While marketing and sales teams have two very specific roles in terms of their day to day activities, when they work together, they offer something that is more real and connected with the customer and ultimately leads to better results.
All too often, this link in the chain is missed. Marketing strategy, by its nature and complexity, needs to be well thought through and structured, so that it is fully committed to the key messages and obligations of the brand.
It is well noted that your best brand ambassadors are your frontline staff. This is often your sales team. Every call or customer contact experienced by your sales team reaps information that if communicated back to marketing, is the basis for real time helpful information. However, the problem arises when ‘marketing’ is too busy to bring this new information into the pre-scheduled campaign, and that is where many are missing out and the conflict begins.
Recognise sales and marketing teams’ individual strengths
It probably helps to recognise that according to a Harvard Business Review article back in 2006, titled Ending the War Between Sales and Marketing, outlined that, by their very nature, sales and marketing roles attract very different types of people. It stated ‘Marketers…are highly analytical, data oriented, and project focused. They’re all about building competitive advantage for the future. Salespeople, in contrast, spend their time talking to existing and potential customers in the moment. They’re skilled relationship builders and they want to keep moving.’
The nature of the sales function means that salespeople are able to gain first-hand knowledge of customers and their pain points – which would be difficult to gain any other way, and so marketing teams should invest time in harvesting this knowledge and use this hard data to determine what sort of information, content, or language customers and potential customers will respond to. Our viewpoint is that salespeople are the starting point for marketing teams to create comprehensive buyer personas and build the links to better target their ideal customer; thus, supporting the sales process more effectively.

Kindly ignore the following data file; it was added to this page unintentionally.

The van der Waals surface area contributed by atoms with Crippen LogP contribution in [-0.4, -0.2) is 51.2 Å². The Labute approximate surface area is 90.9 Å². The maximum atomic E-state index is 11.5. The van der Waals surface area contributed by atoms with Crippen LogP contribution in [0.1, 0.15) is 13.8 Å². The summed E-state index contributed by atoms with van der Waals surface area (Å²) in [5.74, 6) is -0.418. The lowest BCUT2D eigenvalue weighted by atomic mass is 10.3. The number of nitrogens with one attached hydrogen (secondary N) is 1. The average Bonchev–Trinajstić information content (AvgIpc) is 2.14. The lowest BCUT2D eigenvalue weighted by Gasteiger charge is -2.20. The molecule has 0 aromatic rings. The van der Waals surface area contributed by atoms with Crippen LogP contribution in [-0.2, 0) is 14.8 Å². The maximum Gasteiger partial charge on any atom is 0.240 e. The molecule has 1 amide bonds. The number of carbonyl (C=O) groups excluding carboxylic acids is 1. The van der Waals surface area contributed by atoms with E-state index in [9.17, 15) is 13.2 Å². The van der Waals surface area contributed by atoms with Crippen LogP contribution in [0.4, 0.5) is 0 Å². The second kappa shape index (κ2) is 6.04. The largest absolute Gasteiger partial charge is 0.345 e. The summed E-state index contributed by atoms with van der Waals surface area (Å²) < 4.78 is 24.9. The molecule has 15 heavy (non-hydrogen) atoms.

The benefit of sales and marketing alignment
How marketing teams can better utilise the knowledge of the sales team and how sales teams can gain value from the marketing team is quite straight forward, but for some reason, often not given the time it deserves. As a simplistic but effective approach; marketing teams need to give their salespeople more airtime via internal communications. Have regular open conversations, get feedback on potential campaigns, ask salespeople about their recent sales process to really understand it, get feedback on the more recent comparative marketing campaign, as some examples. By using this information, marketing teams can then create more tailored campaigns, targeting customers’ needs and wants and offering solutions to their challenges, transporting the customer through the entire buying cycle, from awareness right down to finalising the sale.
When sales and marketing teams are aligned, agribusinesses will see a significant improvement in the wider communication of their brand, better campaign measurement, improved SEO due to the correct use of industry specific language within their communications and more relevant and creative ideas for content, among a host of other benefits. Ultimately, agribusinesses with highly aligned sales and marketing teams experience improved efficiency, enhanced productivity, and increased revenue.